Some of the highlights include the great dives and under as well as above water caves of Misool, the blue water mangroves, the reefs of the Fam Islands, the fish and manta rays of the Dampier straight, the pearl farm at Aljui Bay and the great karst islands of the Wayag Archipelago. Then there are the extensive mangrove forests and the many deserted beaches. Some excellent diving can be found in the “blue water mangroves” just west of the Island of Misool. In the north there is some superb critter diving at Waigeo Island and great coral and fish dives in Dampier Straight.


Kri Island_W Papua_iIrian_Kri_Resort_2
Kri Island_W Papua_infinitypool

The underwater world is enchanting with the greatest and healthiest coral reef biodiversity of its size in the world, nearly 1,200 species of fish and 540 species of coral have been recorded, 70% of the world’s total number of coral species.

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Divine Diving | Komodo National Park, Lesser Sunda Islands, Indonesia

By Dian Hasan | July 22, 2010

Komodo National Park is a UNESCO World Heritage site situated in the straits between Sumba and Flores and consists of the three larger islands of Komodo, Rinca and Padar, as well as numerous smaller ones. Because of its unique geology, the islands have developed equally unique wildlife. With dragons on land and a utopia underwater, you will find an array of dive sites and hiking trails to suit every level of experience.

From pristine corals, mantas, sharks, turtles, dolphins, dugong and giant pelagics to tiny pygmy seahorses, nudibranchs and frog fish, you’ll find the diversity of marine life inspiring if not mind boggling. The islands feature a dramatic wild savannah landscape with patches of forest especially on the southern hills of Komodo and Rinca. White and red sand beaches, blue lagoons teeming with fish and some of the most spectacular underwater scenery in the world entice divers and guests from around the world.

The underwater topography is as varied as the marine life it homes. Dive sites vary from gentle coral slopes to sheer cliff walls, channels, flat bottoms, pinnacles, caves, swim-throughs and a host of hard and soft corals. From the Flores Sea in the north, the warm waters gradually become cooler as you travel southwards into the Indian Ocean.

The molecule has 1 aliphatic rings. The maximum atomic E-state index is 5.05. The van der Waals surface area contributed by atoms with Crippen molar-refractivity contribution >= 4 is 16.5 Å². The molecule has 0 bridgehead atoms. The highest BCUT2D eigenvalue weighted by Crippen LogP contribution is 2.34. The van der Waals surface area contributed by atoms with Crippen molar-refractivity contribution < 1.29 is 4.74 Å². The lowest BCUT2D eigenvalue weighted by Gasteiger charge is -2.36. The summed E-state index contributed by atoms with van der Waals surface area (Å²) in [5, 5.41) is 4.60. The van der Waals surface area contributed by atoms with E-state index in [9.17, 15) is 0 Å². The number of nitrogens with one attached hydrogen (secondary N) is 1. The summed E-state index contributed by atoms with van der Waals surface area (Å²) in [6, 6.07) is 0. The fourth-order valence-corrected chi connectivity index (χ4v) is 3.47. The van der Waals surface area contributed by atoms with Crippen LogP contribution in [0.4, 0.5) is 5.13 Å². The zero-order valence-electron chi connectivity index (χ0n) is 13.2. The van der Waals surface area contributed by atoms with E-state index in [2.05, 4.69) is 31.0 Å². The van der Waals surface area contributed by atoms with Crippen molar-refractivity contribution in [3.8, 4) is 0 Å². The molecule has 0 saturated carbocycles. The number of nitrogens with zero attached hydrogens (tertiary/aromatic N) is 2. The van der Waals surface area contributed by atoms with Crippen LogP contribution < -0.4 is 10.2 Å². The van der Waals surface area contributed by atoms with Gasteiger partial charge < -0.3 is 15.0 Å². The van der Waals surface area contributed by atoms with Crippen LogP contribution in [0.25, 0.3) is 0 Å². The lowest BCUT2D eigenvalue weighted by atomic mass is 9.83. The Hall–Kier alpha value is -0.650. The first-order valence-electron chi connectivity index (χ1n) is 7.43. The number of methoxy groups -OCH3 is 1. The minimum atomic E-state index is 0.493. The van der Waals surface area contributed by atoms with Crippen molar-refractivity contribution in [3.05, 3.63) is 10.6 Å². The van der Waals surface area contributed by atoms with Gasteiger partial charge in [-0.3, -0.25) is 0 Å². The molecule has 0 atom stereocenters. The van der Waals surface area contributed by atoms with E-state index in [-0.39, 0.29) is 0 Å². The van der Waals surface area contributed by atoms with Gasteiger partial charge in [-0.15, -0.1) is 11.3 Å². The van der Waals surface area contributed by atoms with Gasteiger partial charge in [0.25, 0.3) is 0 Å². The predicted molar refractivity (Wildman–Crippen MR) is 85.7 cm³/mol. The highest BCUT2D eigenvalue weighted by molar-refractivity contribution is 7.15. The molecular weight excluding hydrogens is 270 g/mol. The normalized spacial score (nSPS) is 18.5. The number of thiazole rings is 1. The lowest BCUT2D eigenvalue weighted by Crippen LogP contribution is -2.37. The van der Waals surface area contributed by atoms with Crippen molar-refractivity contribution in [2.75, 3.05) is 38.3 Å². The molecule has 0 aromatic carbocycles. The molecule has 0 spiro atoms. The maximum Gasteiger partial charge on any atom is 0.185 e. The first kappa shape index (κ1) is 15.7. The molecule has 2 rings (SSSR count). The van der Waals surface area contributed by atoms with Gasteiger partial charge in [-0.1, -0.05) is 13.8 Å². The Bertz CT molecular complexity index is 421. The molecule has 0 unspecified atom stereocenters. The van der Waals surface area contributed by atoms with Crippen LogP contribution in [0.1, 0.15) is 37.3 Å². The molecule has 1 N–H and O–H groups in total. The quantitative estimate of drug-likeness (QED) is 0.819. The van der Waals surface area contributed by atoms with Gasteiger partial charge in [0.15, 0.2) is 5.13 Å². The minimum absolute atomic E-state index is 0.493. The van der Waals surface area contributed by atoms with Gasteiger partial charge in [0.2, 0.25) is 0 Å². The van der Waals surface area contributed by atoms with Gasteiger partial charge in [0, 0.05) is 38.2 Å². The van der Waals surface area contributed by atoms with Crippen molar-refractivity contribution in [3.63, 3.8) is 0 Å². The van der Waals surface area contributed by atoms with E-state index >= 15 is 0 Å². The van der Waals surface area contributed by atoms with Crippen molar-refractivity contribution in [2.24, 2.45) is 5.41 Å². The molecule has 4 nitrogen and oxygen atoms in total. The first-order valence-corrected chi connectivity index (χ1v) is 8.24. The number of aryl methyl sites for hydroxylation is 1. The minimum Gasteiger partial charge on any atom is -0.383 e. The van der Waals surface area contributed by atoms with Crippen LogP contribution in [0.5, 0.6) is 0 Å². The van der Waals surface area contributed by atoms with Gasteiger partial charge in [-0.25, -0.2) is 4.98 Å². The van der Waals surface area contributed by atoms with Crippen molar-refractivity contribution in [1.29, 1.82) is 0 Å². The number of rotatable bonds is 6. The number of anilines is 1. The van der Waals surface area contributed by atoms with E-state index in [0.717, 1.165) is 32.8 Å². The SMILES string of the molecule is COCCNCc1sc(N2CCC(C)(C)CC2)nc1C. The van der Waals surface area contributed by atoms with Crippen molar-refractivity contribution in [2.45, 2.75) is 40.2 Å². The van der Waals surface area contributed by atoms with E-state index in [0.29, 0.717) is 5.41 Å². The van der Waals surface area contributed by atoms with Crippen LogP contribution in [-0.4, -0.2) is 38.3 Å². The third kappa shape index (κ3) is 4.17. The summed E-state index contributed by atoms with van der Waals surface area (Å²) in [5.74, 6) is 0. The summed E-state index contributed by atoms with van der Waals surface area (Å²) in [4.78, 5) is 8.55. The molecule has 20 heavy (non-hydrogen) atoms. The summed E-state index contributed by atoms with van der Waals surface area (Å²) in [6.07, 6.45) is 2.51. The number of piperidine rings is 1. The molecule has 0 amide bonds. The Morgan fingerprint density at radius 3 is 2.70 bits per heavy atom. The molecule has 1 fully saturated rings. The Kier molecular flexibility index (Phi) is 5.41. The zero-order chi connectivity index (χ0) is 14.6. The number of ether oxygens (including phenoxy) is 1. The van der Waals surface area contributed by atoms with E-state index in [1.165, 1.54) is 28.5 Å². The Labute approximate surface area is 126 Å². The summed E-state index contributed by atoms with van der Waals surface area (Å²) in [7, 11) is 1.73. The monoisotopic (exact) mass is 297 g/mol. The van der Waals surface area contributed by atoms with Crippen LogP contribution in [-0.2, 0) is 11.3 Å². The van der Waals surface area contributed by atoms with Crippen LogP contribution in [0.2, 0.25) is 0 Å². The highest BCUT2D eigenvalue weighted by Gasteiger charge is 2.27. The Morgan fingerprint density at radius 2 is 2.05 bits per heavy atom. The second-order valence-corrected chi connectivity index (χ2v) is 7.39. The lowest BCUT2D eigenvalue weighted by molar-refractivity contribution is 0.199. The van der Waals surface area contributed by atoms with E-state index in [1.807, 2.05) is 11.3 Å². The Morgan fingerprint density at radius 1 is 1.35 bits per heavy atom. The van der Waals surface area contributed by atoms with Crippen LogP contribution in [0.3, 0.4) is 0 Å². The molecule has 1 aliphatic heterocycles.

Seraya Island - Sunset Continue reading

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Sleek & Chic Afloat | Seven Seas Luxury Phinisi Schooner, Indonesia

By Dian Hasan | July 21, 2010

Few people realize that Bali’s immense popularity as a world travel destination has made it into a cruise center, from where cruises carrying divers and surfers ply the oceans east of Bali to explore Lesser Sunda Islands of Sumba, Sumbawa, FloresWest Timor and further afield. The leading attraction in these waters is of course the Komodo Dragon (Varanus komodoensis) giant monitor lizard that inhabits the island that forms the Komodo National Park.

Bali’s cruise industry is mostly made up of  the smaller, human-scale live-aboard ships fashioned from the traditional Phinisi schooners and converted into modern ocean-plying sail boats.

Until recently, however, most of these majestic Phinisi were better looking on the outside, and the interior was reduced to an afterthought. It was all rustic and traditional, not that much different from the ambience found in the fishing villages where the Bugis crafted Phinisis.

Luckily, some forward-thinking liveaboard operators, understood that the market was looking for something better. Something with an umph! Hence, designers were commissioned, some style quotient got kicked in, and voila!…  a new crop of luxury phinisi emerges. Seven Seas is a clear precursor. Continue reading